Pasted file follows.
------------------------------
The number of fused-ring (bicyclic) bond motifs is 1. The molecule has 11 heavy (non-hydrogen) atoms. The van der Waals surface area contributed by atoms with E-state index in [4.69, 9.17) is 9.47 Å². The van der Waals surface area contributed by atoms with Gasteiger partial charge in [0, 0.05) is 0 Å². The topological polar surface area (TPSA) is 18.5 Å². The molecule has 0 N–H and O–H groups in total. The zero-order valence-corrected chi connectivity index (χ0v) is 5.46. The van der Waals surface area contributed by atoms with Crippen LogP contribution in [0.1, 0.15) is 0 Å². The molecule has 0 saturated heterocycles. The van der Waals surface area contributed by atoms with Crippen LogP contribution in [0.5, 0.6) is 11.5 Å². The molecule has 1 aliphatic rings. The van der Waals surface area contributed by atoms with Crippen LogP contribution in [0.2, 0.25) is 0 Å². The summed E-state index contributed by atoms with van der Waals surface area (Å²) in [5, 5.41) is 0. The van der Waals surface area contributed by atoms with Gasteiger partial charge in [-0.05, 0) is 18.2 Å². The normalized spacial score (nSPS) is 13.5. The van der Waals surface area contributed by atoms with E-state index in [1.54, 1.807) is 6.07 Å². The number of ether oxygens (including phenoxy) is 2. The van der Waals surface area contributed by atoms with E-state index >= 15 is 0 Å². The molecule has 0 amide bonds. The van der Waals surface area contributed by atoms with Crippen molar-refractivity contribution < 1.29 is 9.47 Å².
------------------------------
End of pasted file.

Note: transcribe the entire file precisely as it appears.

The number of fused-ring (bicyclic) bond motifs is 1. The molecule has 11 heavy (non-hydrogen) atoms. The van der Waals surface area contributed by atoms with E-state index in [4.69, 9.17) is 9.47 Å². The van der Waals surface area contributed by atoms with Gasteiger partial charge in [0, 0.05) is 0 Å². The topological polar surface area (TPSA) is 18.5 Å². The molecule has 0 N–H and O–H groups in total. The zero-order valence-corrected chi connectivity index (χ0v) is 5.46. The van der Waals surface area contributed by atoms with Crippen LogP contribution in [0.1, 0.15) is 0 Å². The molecule has 0 saturated heterocycles. The van der Waals surface area contributed by atoms with Crippen LogP contribution in [0.5, 0.6) is 11.5 Å². The molecule has 1 aliphatic rings. The van der Waals surface area contributed by atoms with Crippen LogP contribution in [0.2, 0.25) is 0 Å². The summed E-state index contributed by atoms with van der Waals surface area (Å²) in [5, 5.41) is 0. The van der Waals surface area contributed by atoms with Gasteiger partial charge in [-0.05, 0) is 18.2 Å². The normalized spacial score (nSPS) is 13.5. The van der Waals surface area contributed by atoms with E-state index in [1.54, 1.807) is 6.07 Å². The number of ether oxygens (including phenoxy) is 2. The van der Waals surface area contributed by atoms with E-state index >= 15 is 0 Å². The molecule has 0 amide bonds. The van der Waals surface area contributed by atoms with Crippen molar-refractivity contribution < 1.29 is 9.47 Å².